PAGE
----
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William Rees-Mogg

Wikipedia about him

The worst mistake I have made in recent years in economic forecasting was
to expect the 2000 crash well before it happened.

I should never have tried to put a time to the downswing at the end of the boom, and
I am not about to repeat that mistake.
William Rees-Mogg Feb 23rd, 2007

The Congressional enquiries after the 1929 crash largely focused on the disaster of over-leverage in circumstances of recession. The metaphor is that of the sailing ship. An over-leveraged company has a huge spread of sail, and can travel fast in favourable conditions; in a great storm she can keel over.

Now we have a fashion for high leverage - in derivatives, in private equity and in hedge funds. The global financial system has spread its sails. The momentum is awe-inspiring.

Full text

Derivatives - Hedge Funds - Carry Trade

Om boken "Blood in the Streets" av James Dale Davidson och William Rees-Mogg -
Rolf Englund, "Den annalkande stormen", Svensk Tidskrift nr 9/1987

Lord William Rees-Mogg, The Times, October 5, 1998

The free-fall in markets across the world is inevitable after years of profligate credit

It's hurting, but we deserve it

When one reads of stock market crashes, one needs to think of their impact on individual lives, poor or rich. Take, for instance, Hans Schmidt, who perhaps works for a big German bank in Düsseldorf. He is happily married, with three children, and lives in a suburban house. He is 45 years old, and plays golf at the weekends with friends from the bank.

In mid-July, he was thinking happy thoughts. He looked forward to his future at the bank, and hoped that he had good prospects of promotion. His savings had been prudently invested. Since leaving university, he had built up a portfolio of leading German companies, worth Dm 1 million. By the time he retired, he hoped these shares might be worth Dm 3 million, perhaps even Dm 4 million; with further saving and his pension, he would be quite a wealthy man.

That was only 12 weeks ago. He took his holiday in August, in Italy. Now the sun-tans have faded. He is hearing ugly rumours in the bank that whole departments may be made redundant. He wonders whether he will still have his job at Christmas. He plays golf at the weekend, but his friends notice that he is less relaxed and drinks a bit more. His nest-egg is now only worth Dm 640,000 - a useful sum, but not enough to last a lifetime. His grandparents were bankrupted by the great inflation of 1923; his parents were ruined in 1945; Herr Schmidt is wondering whether this will happen to him. Fear is back in Germany.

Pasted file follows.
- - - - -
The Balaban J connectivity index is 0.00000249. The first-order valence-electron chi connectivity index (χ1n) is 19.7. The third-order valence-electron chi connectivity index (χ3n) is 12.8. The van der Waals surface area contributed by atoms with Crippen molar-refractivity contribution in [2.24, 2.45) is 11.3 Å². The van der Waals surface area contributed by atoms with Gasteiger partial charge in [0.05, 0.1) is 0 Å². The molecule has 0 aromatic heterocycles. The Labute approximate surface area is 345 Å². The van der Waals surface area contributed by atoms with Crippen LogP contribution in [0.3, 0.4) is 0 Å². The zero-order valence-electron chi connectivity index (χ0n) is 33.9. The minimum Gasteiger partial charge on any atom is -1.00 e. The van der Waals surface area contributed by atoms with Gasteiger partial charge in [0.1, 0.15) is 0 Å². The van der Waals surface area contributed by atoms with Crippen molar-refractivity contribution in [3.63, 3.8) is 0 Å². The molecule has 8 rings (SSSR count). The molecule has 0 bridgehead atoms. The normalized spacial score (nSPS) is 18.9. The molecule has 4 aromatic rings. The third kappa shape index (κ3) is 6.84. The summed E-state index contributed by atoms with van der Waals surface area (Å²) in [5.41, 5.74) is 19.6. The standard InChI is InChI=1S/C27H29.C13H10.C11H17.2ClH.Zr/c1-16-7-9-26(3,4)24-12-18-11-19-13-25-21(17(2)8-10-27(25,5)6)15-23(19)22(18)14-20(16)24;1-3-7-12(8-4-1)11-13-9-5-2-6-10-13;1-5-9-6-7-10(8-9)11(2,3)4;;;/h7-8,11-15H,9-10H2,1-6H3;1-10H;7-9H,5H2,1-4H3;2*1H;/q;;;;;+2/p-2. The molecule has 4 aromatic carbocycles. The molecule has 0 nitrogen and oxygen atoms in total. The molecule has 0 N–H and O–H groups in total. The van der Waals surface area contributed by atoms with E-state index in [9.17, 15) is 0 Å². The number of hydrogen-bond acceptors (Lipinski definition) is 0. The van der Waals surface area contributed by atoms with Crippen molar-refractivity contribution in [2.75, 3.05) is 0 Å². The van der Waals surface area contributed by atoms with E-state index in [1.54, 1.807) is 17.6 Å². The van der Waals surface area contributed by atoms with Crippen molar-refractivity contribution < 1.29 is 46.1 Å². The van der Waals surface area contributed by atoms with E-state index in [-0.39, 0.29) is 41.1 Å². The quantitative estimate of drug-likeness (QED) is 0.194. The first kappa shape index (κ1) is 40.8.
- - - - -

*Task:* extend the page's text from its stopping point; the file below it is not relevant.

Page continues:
Not only in Germany. From their high point earlier this year, all the world's stock markets have fallen. Wall Street, where the bull, though badly wounded, is still kicking, is down only 17 per cent; London is down 23; Tokyo, 24; Paris, 31; Frankfurt, 36. The Moscow stock market is down 90 per cent; it is kaput. Fear has become universal; hardly any investor thinks the fall is over. The Asian flu has spread to the stock markets of Europe and America.

Yet while shares have fallen, and are expected to fall further, bonds have risen, and are expected to rise further. Long-term interest rates have been sharply reduced. In Germany, the 30-year bond yield has fallen to 4.79 per cent, well below the 5 per cent threshold. In the United States the yield is 4.98; in the United Kingdom, 4.40; in France, 4.85; in Japan only 1.24. As well as bonds, that uncouth old warrior gold has risen, almost from the grave.

Successful investors let the market talk to them. What is this market saying? Both the fall in share markets and the rise in bonds speak of deflation, of falling prices, of falling profits, of rising unemployment, of faltering economies. This is the first deflationary crisis the world has experienced since the 1930s. The 1970s had an inflationary crisis on at least an equal scale, but inflationary crises work out in a very different way.

The bond market is telling us such good news as there is. Interest rates are going to fall much further. British short-term rates will come down most sharply; at 7.5 per cent, they are out of line with everything else in the market. The Bank of England and the hedge funds must share the 1998 prize for misjudging the market; it is worth noting that Kenneth Clarke's interest rate policy, if the Tories had won the 1997 election and he had remained Chancellor, would certainly have been closer to reality than the independent policies of the Bank.